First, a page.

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Applying the While Rule (schematic proof)

{I∧b} S {I}

{I} while b do S {I∧¬b}

{P} while b do S {Q}

1.{I∧b} S {I}

2. {I} while b do S {I ∧ ¬b}

3. I ∧ ¬b → Q

4. {I } while b

5. P → I

6. {P } while b

(While Loop, 1) (Logic) (Postcondition Weakening, 2, 3) (Logic) (Precondition Strengthening, 4, 6)

do S do S

{Q } {Q }

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Example

Goal. Find condition I to prove that:

{n>3}while n>0 do n := n-1{n=0}

Observation. Need to prove the above using while-rule, i.e. {I ∧ b} n := n − 1 {I }

{I}while (n>0) do n:= n-1{I∧n≤0} Want. Loop invariant I such that

It is implied by the precondition: n>3→I

if the loop terminates (i.e. n > 0 is false), then I should imply the postcondition:

I∧n≤0→n=0

If I is true and the body is executed, I is true afterwards:

{I ∧ n > 0} n := n − 1 {I }

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Example (cont.)

Goal. Find condition I to prove that:

{n>3}while n>0 do n := n-1{n=0}

Loop Invariant. I ≡ (n ≥ 0), we have n > 3 → n ≥ 0,

n ≥ 0 ∧ n ≤ 0 → n = 0, and

{n ≥ 0 ∧ n > 0} n := n − 1 {n ≥ 0}.

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Example, Formally

1. {n−1≥0} n:=n−1 {n≥0}

2. n≥0∧n>0→n−1>0

3. {n≥0∧n>0} n:=n−1 {n≥0}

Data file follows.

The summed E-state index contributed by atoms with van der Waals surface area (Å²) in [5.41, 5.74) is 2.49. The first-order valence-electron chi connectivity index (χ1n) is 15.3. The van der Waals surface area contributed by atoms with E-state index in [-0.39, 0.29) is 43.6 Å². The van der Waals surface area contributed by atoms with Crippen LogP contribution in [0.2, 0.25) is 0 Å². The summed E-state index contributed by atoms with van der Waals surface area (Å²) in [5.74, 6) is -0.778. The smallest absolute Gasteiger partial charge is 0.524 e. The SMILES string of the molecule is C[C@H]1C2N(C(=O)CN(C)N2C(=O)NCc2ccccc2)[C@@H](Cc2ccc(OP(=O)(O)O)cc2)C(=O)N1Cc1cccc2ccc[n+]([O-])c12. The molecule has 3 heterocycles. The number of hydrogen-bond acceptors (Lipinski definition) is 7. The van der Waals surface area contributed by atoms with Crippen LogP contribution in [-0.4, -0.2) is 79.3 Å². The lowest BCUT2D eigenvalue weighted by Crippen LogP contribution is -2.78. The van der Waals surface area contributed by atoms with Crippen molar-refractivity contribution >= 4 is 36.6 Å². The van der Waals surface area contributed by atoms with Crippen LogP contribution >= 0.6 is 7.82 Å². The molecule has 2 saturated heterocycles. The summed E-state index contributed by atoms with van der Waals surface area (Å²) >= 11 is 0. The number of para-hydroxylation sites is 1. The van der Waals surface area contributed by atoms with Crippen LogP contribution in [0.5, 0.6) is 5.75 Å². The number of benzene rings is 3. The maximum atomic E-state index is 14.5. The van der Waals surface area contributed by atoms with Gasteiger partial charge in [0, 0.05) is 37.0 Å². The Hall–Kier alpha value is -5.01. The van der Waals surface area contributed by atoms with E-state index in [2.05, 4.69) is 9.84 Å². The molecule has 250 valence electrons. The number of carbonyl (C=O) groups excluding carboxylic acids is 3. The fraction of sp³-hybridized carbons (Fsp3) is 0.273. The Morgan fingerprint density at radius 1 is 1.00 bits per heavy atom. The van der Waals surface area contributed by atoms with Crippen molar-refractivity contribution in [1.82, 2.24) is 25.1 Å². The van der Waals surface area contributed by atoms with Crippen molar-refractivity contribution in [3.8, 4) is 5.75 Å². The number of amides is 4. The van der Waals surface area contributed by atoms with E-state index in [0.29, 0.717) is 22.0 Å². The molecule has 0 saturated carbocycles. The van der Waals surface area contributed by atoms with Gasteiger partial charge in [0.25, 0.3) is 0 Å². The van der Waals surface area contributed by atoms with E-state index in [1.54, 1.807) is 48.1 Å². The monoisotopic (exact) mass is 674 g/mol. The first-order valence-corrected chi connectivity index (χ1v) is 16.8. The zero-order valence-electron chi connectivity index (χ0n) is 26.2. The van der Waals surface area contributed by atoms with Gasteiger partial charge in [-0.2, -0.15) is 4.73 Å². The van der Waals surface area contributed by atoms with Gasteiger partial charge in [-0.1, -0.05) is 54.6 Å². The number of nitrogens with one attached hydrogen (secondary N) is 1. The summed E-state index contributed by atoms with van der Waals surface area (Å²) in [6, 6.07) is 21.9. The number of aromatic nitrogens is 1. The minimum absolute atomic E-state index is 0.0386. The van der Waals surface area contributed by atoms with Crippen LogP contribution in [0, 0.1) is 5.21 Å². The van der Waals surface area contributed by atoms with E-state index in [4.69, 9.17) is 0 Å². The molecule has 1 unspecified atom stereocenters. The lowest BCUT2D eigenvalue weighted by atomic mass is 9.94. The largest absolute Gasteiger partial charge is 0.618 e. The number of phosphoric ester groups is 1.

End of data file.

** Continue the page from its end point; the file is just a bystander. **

4. {n≥0} while(n>0)don:=n−1 {n≥0∧¬(n>0)}(WhileLoop,3)

5. n>3→n≥0

6. {n>3} while(n>0)don:=n−1 {n≥0∧¬(n>0)}

(Logic) (Prec.

Strength., 4, 5)

7. n=0→n=0∧n≤0

8. {n≥0} while(n>0)don:=n−1 {n=0}

Other Invariants

e.g. true or n = 0

both are invariants, and give n = 0 as postcondition but n ≥ 0 is better (weaker) as it is more general.

(Logic) (Post. Equiv.,7)

(Assignment) (Logic) (Prec. Strength.,1,2)

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Let’s Prove a Program!

Program (with specification):

{True }

i:=0;

s:=0;

while (i ̸= n) do

i:=i+1;

s:=s+(2*i-1)

{s = n2}

(The sum of the first n odd numbers is n2) Goal: prove

{True} Program {s = n2}

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A Very Informal Analysis

Let’s look at some examples:

1 = 1 = 12

1+3 = 4 = 22 1+3+5 = 9 = 32 1+3+5+7 = 16 = 42…

It looks OK – let’s see if we can prove it! Goal: prove

{True} Program {s = n2}

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How can we prove it?

First Task. Find a loop invariant I. (NB: S and s are different!) Post condition and loop condition:

{I∧b} S {I}

{I} while b do S {I∧¬b}

while (i ̸= n) do

i:=i+1; (1, 2, 3, …) s:=s+(2*i-1) (1, 4, 9, …)

{s = n2}

Want. (I ∧ i = n) → (s = n2) to apply postcondweak

Loop Body. Each time i increments, s moves to next square number. Invariant. I ≡ s = i2.